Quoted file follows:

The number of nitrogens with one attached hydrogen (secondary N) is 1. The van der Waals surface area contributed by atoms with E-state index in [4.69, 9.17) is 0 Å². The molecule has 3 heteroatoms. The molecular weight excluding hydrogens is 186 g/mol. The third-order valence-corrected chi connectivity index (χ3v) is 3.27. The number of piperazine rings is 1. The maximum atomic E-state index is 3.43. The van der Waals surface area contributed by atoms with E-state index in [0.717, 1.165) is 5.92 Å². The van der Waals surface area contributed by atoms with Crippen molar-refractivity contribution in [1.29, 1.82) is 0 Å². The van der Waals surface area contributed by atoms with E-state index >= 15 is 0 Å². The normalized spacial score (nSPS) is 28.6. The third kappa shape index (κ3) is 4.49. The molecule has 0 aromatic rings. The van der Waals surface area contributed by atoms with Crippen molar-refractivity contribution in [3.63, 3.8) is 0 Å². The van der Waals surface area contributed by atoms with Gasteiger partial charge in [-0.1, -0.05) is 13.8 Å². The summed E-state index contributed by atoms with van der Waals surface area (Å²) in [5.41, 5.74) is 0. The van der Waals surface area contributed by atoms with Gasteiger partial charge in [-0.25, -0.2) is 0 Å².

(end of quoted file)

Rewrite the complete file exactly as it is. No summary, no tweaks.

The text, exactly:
The number of nitrogens with one attached hydrogen (secondary N) is 1. The van der Waals surface area contributed by atoms with E-state index in [4.69, 9.17) is 0 Å². The molecule has 3 heteroatoms. The molecular weight excluding hydrogens is 186 g/mol. The third-order valence-corrected chi connectivity index (χ3v) is 3.27. The number of piperazine rings is 1. The maximum atomic E-state index is 3.43. The van der Waals surface area contributed by atoms with E-state index in [0.717, 1.165) is 5.92 Å². The van der Waals surface area contributed by atoms with Crippen molar-refractivity contribution in [1.29, 1.82) is 0 Å². The van der Waals surface area contributed by atoms with E-state index >= 15 is 0 Å². The normalized spacial score (nSPS) is 28.6. The third kappa shape index (κ3) is 4.49. The molecule has 0 aromatic rings. The van der Waals surface area contributed by atoms with Crippen molar-refractivity contribution in [3.63, 3.8) is 0 Å². The van der Waals surface area contributed by atoms with Gasteiger partial charge in [-0.1, -0.05) is 13.8 Å². The summed E-state index contributed by atoms with van der Waals surface area (Å²) in [5.41, 5.74) is 0. The van der Waals surface area contributed by atoms with Gasteiger partial charge in [-0.25, -0.2) is 0 Å².